FDA introduces new voluntary claims
By: Sydney Sheffield
The United States Food and Drug Administration (FDA) has issued a proposed rule to update the definition of the implied nutrient content claim “healthy”, which was originally set in 1994. The hope is that the updated "healthy" claim for food labeling will be consistent with current nutrition science and federal dietary guidance, specifically the Dietary Guidelines for Americans. The proposed rule comes after the White House’s Conference on Hunger, Nutrition, and Health. For more information about the conference, check out the Taking Stock article summarization.
“Nutrition is key to improving our nation’s health,” said Health and Human Services (HHS) Secretary Xavier Becerra. “Healthy food can lower our risk for chronic disease. But too many people may not know what constitutes healthy food. FDA’s move will help educate more Americans to improve health outcomes, tackle health disparities and save lives.”
The proposed rule would update the “healthy” claim definition to better account for how all the nutrients in various food groups contribute and may work together to create healthy dietary patterns and improve health. Under the proposed definition for the updated “healthy” claim, more foods that are part of a healthy dietary pattern and recommended by the Dietary Guidelines would be eligible to use the claim on their labeling. To be considered “healthy”, a product must:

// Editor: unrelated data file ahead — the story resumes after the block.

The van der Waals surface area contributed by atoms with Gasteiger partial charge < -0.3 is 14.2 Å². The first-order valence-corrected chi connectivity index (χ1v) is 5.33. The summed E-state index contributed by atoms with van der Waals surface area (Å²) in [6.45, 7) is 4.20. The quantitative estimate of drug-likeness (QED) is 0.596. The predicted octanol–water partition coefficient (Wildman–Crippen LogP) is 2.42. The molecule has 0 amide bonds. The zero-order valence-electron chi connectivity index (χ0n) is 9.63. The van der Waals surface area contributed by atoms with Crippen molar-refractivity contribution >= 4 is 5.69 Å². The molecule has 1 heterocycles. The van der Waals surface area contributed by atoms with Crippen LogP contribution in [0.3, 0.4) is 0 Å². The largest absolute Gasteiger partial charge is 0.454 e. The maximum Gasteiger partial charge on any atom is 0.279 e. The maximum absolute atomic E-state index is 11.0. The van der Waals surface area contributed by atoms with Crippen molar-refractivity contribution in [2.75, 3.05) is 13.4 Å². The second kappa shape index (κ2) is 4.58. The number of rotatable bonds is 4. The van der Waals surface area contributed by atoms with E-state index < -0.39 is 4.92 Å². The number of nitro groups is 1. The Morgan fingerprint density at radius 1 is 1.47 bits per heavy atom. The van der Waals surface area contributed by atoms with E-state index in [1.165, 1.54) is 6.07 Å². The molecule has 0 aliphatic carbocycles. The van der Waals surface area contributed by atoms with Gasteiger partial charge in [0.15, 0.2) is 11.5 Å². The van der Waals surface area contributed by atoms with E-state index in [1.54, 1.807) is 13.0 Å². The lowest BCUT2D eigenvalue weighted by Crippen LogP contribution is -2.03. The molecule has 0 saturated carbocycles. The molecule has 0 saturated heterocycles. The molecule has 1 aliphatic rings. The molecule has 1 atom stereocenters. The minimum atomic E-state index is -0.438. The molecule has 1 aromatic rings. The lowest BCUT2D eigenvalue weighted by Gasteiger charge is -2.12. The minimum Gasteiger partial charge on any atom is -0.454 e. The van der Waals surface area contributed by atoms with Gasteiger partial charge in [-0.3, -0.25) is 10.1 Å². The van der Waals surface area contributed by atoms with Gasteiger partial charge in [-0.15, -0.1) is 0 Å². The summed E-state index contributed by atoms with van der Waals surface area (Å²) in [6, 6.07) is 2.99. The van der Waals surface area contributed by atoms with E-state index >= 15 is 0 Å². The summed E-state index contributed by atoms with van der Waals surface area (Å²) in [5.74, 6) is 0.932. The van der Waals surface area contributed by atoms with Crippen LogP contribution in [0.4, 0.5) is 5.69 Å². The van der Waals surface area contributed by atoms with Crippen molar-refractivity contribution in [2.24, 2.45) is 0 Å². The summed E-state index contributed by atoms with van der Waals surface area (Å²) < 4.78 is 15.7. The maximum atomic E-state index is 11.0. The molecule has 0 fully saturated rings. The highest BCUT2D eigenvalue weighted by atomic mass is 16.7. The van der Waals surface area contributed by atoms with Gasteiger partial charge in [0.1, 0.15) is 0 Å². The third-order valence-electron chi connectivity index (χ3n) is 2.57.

- Contain a certain meaningful amount of food from at least one of the food groups or subgroups recommended by the Dietary Guidelines.
- Adhere to specific limits for certain nutrients, such as saturated fat, sodium, and added sugars. The threshold for the limits is based on a percent of the Daily Value (DV) for the nutrient and varies depending on the food and food group
“In reality, FDA’s proposed rule will need to undergo significant review and revision to ensure it does not place the politics of food above science and fact,” Sean McBride, founder of DSM Strategic Communications and a former executive at the Grocery Manufacturers Association, told the Washington Post. “The details are critical because the final rule goes well beyond a simple definition by creating a de facto nutrition profile regulatory scheme that will dictate how food can be made for decades to come.”
In addition, the FDA is conducting research on a symbol to represent the claim “healthy.” The claim, along with a potential symbol on the front of a package, would inform customers to identify foods that are considered healthy by these perimeters.
“Nutrition is key to improving our nation’s health,” said Health and Human Services Secretary Xavier Becerra. “Healthy food can lower our risk for chronic disease. But too many people may not know what constitutes healthy food. FDA’s move will help educate more Americans to improve health outcomes, tackle health disparities and save lives.”
Electronic or written comments on the proposed rule must be submitted by December 28, 2022.